Online learning has become the new reality for students over the past year. But with a lockdown exit plan in place and we look to a post-pandemic world, it should not be jettisoned completely.
In fact, what – in some cases – started as stop-gap solutions could end up revolutionising the university experience.
Getting through the pandemic has been hard for everyone, but it has also opened all our eyes to new possibilities.
That is certainly true for universities. Students have experienced significant disruption this year and shown great resilience. So have their lecturers who have been working hard, often with exceptional ingenuity.
Last month, I published a major review exploring how universities in England moved to online teaching and the lessons we can learn from that experience.
As so often, a major crisis prompted innovation at speed. Not all of it worked but much of it did. What many thought would take years took weeks.
Recognising the potential benefits of online teaching in no way diminishes the importance of in-person teaching. As was so thoughtfully expressed by our student representatives during the event to launch the review, in-person teaching will always be incredibly important for many students. But a blend of high-quality online teaching with in-person teaching also offers extraordinary opportunities.
The technology is brilliant. I’ve heard of remote-controlled lab equipment, online medical simulations and interactive art galleries.
But it’s how you use it that counts. Imagine using a computer programme from your kitchen to hone practical skills after the lab has closed for the day. Or hosting an interactive art show for prospective buyers around the world. Or a live lecture at your university from a world-leading expert on the other side of the globe.
Before the pandemic, most universities will tell you they were slow to grasp these opportunities. But now it is within reach of them all.
New groups of students could benefit. Recent UCAS statistics show a big increase in applications from mature students. Often juggling family lives, caring commitments and work (sometimes all three) these students value the flexibility of online learning. Disabled students have already reported finding online assessments more accessible and just as rigorous as traditional exams.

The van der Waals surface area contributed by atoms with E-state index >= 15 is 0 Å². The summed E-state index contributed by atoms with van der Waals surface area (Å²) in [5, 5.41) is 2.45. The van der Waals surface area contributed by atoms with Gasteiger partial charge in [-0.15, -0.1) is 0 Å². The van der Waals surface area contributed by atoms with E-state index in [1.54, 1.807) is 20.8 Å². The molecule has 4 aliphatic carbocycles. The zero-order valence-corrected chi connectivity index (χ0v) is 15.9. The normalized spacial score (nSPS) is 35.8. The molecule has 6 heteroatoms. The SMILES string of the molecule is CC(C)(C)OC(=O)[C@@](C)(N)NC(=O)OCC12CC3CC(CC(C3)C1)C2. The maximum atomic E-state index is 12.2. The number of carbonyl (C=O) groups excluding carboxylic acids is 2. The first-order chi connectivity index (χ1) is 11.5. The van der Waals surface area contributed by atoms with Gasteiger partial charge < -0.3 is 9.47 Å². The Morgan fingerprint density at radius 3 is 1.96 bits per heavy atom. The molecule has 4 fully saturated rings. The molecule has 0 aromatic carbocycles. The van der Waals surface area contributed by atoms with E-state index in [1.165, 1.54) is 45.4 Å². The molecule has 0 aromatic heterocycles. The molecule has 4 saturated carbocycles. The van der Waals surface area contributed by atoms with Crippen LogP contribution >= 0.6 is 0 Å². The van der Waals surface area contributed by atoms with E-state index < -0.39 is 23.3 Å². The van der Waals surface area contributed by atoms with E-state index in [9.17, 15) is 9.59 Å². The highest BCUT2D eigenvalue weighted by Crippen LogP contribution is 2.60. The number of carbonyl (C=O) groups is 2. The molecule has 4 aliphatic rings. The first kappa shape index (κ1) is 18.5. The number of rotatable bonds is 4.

For globally-mind institutions, investing in online learning for overseas students could reap rewards. The status of English universities abroad remains undimmed. The predicted crash in international numbers did not occur – and the role universities have played in developing vaccines and training front-line medics, with nurse applications up dramatically, will enhance their reputation still further.
As universities plan cautiously for more students returning to campus, including the return this week of some practical or practice-based courses, they can make the most of digital teaching and learning by integrating the best it has to offer.
While they think big, they should also prepare in practical ways: assessing whether their students have the right equipment, communicating to students what digital skills they will need and equipping staff with the right skills.
Polling for our review found that 70 per cent of staff agreed that digital teaching provides opportunities to teach in new and exciting ways. Students and lecturers have had a difficult year, but their optimism shines through in our report. After a very tough year, our universities can face the future with confidence. Golden ages don’t have to be in the past.
Sir Michael Barber is the outgoing chair of the Office for Students.Read the digital teaching and learning review